The saying goes that you have one chance to make a great first impression and with customers being distracted and having more choices than dollars, first impressions are more important than ever.
I was in New York City recently and took a quick walk through Times Square. I was delighted, as retailers ranging from cosmetics purveyor Sephora to athletic retailer Foot Locker welcomed me with the warmest greetings. Even with the mass of shoppers streaming through their doors, they were upbeat, genuine and created a fantastic atmosphere that encouraged me to spend a bit more time (and money) than I normally would have been inclined to. Even on the way out, they thanked each guest for shopping, giving a truly caring feeling, even if you hadn’t made a purchase.
While this may seem like common sense, we often forget about how important that first impression is. Plus, we don’t always have a first interaction that involves human contact. It may be a phone system, an advertisement or a website visit that creates that first impression.
I am always in favor of honing your basic business foundation, as this is truly what lets your business succeed. As you revisit how you make first impressions (or returning impressions), I recommend a new book written and compiled by Laurie Brown called The Greet Your Customer Manual. It’s a great reminder about the simple things that make all of the difference.
Additionally, view the video below that I did with Fox News Live about more ways to make a great first impression.
How do you create great first impressions? What businesses knock the first impressions (and ongoing impressions) out of the park?
Carol Roth is a national media personality, ‘recovering’ investment banker, investor, speaker and author of the New York Times bestselling book, The Entrepreneur Equation. She is a judge on the Mark Burnett (Shark Tank, The Voice, Survivor, The Apprentice) produced technology competition series, America's Greatest Makers, airing on TBS and an on-air contributor for the national cable television station CNBC, the preeminent name in business news. Previously, Carol was the host and co-producer of The Noon Show, a current events talk show on WGN Radio, one of the top stations in the country, and a frequent guest on Fox News, CNN, Fox Business and other stations. Carol's multimedia commentary covers business and the economy, current events, politics and pop culture topics.
Carol has helped her clients complete more than $2 billion in capital raising and M&A transactions. She is a Top 100 Small Business Influencer (2011-2015) and has her own action figure.
Carol, This is a great article, but did you know how LONG it takes to make that first impression? A mere 27 seconds. That's about the time it takes to walk in a room, greet someone and make the first "chit chat" greeting. Advice I give to my clients is: be conscious of what you are doing and how you are presenting yourself in those first crucial seconds. Be deliberate and intentional with what you say and how you look.
You never get a second chance to make that first impression, as the saying goes, so be sure it's the one you WANT to make.
There is no neutral. You’re either in drive or you’re in reverse.
If you take away accountability, your results start moving in reverse. If you impose it, it improves. Every professional sports coach knows this.
Pat Riley, former NBA coach of the Los Angeles Lakers and Miami Heat, made famous the “Better Your Best” concept of taking stats and having players trying to beat their previous best performance. We, as entrepreneurs need to do the same thing.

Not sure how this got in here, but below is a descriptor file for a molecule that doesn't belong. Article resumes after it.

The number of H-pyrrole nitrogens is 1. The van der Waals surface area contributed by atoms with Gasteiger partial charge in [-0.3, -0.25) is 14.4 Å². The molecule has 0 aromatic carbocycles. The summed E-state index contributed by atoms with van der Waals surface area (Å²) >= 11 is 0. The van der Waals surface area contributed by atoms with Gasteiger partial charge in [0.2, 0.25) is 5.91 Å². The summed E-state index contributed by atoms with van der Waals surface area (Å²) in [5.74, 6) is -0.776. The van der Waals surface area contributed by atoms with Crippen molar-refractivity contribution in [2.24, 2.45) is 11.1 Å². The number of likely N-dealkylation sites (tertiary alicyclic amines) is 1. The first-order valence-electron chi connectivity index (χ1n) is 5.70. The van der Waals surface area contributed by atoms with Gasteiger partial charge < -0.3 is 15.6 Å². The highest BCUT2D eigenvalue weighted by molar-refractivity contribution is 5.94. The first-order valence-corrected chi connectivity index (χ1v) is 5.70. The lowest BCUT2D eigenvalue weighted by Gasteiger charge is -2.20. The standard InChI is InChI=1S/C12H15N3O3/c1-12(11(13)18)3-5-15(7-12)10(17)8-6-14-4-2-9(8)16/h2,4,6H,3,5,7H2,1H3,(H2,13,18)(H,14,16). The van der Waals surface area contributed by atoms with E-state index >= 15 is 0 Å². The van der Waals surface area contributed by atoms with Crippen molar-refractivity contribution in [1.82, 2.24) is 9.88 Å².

The ultimate good news/bad news joke is “The good news is: You’re your own boss. The bad news is: You’ve got a REAAALLLY s#!++y, dysfunctional, and incompetent boss.”
An entrepreneur has a little accountability pressure in the fact that work needs to be done for clients, but there is none for the moment by moment, function by function basis. So the only accountability available to the entrepreneur is hitting or missing time and money targets.
Most people try to get the job done with money targets alone. But it’s the time targets that make up the day to day that REALLY make it possible to hit the money targets. If you’re waiting till the end of the month to see if you hit your sales quota or not, and then judging yourself successful or not based on your hitting it or not, you’re too late.
You want predictive indicators, not historic indicators. Predictive indicators of money are your use of your time. This is how you hold yourself accountable.
Dan Kennedy talks about how the fact that he met all but one of his time targets for the day, is very predictive of what his bank balance is gonna look like at the end of the month.
If he’d missed 4 or 5 of them he’d be annoyed with himself and want to look at why this occurred. Was it faulty assessment of how long it’d take to do something and why is that so that he doesn’t make the same mistake again, or it’s because he let something get interfere with his agenda and what did he let interfere and how can you make sure that doesn’t happen anymore?
My new years resolution is to work to the clock in a more renegade fashion.
This was a very cool post Carol - very cool concept. Thank you for putting it together and sharing it with everyone here!
Re: "While this may seem like common sense, we often forget about how important that first impression is."
It does seem like common sense and yet so many people miss this. Like I've always said, you can train someone to do sales, but you can't train attitude. And the wrong attitude isn't going to get you very far.
Hahaha How the hell did I get turned around so bass ackwards? My comment was supposed to go on the post you did where you had 60 or so people laying down their new years resolutions. Note To Self: No more blog commenting from the poker room at the Venetian in Las Vegas - they must of put something in the grey goose vodka. :)